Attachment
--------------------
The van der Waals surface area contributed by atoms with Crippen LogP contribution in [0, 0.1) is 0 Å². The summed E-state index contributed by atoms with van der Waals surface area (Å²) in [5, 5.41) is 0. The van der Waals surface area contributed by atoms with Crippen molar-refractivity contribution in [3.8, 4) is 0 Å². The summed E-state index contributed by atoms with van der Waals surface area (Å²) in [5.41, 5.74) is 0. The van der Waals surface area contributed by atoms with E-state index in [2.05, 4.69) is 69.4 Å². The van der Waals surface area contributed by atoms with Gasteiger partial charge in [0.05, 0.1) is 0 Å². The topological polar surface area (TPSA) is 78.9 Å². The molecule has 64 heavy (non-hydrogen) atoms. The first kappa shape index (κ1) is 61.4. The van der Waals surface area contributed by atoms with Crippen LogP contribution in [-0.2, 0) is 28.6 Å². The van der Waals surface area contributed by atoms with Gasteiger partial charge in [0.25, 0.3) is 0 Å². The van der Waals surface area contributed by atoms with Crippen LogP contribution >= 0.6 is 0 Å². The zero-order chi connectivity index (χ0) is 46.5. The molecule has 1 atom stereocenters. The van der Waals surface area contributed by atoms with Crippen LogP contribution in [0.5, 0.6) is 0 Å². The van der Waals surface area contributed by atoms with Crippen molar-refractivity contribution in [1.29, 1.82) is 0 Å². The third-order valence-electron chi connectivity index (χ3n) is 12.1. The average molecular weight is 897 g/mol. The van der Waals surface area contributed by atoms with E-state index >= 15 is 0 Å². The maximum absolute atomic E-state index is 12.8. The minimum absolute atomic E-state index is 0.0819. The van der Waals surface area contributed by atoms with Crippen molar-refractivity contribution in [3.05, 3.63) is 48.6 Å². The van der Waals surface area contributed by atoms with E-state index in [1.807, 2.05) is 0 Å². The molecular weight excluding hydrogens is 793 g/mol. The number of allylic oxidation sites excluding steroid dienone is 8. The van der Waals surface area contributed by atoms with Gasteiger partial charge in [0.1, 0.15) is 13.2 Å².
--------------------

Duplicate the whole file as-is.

The van der Waals surface area contributed by atoms with Crippen LogP contribution in [0, 0.1) is 0 Å². The summed E-state index contributed by atoms with van der Waals surface area (Å²) in [5, 5.41) is 0. The van der Waals surface area contributed by atoms with Crippen molar-refractivity contribution in [3.8, 4) is 0 Å². The summed E-state index contributed by atoms with van der Waals surface area (Å²) in [5.41, 5.74) is 0. The van der Waals surface area contributed by atoms with E-state index in [2.05, 4.69) is 69.4 Å². The van der Waals surface area contributed by atoms with Gasteiger partial charge in [0.05, 0.1) is 0 Å². The topological polar surface area (TPSA) is 78.9 Å². The molecule has 64 heavy (non-hydrogen) atoms. The first kappa shape index (κ1) is 61.4. The van der Waals surface area contributed by atoms with Crippen LogP contribution in [-0.2, 0) is 28.6 Å². The van der Waals surface area contributed by atoms with Gasteiger partial charge in [0.25, 0.3) is 0 Å². The van der Waals surface area contributed by atoms with Crippen LogP contribution >= 0.6 is 0 Å². The zero-order chi connectivity index (χ0) is 46.5. The molecule has 1 atom stereocenters. The van der Waals surface area contributed by atoms with Crippen LogP contribution in [0.5, 0.6) is 0 Å². The van der Waals surface area contributed by atoms with Crippen molar-refractivity contribution in [1.29, 1.82) is 0 Å². The third-order valence-electron chi connectivity index (χ3n) is 12.1. The average molecular weight is 897 g/mol. The van der Waals surface area contributed by atoms with E-state index >= 15 is 0 Å². The maximum absolute atomic E-state index is 12.8. The minimum absolute atomic E-state index is 0.0819. The van der Waals surface area contributed by atoms with Crippen molar-refractivity contribution in [3.05, 3.63) is 48.6 Å². The van der Waals surface area contributed by atoms with E-state index in [1.807, 2.05) is 0 Å². The molecular weight excluding hydrogens is 793 g/mol. The number of allylic oxidation sites excluding steroid dienone is 8. The van der Waals surface area contributed by atoms with Gasteiger partial charge in [0.1, 0.15) is 13.2 Å².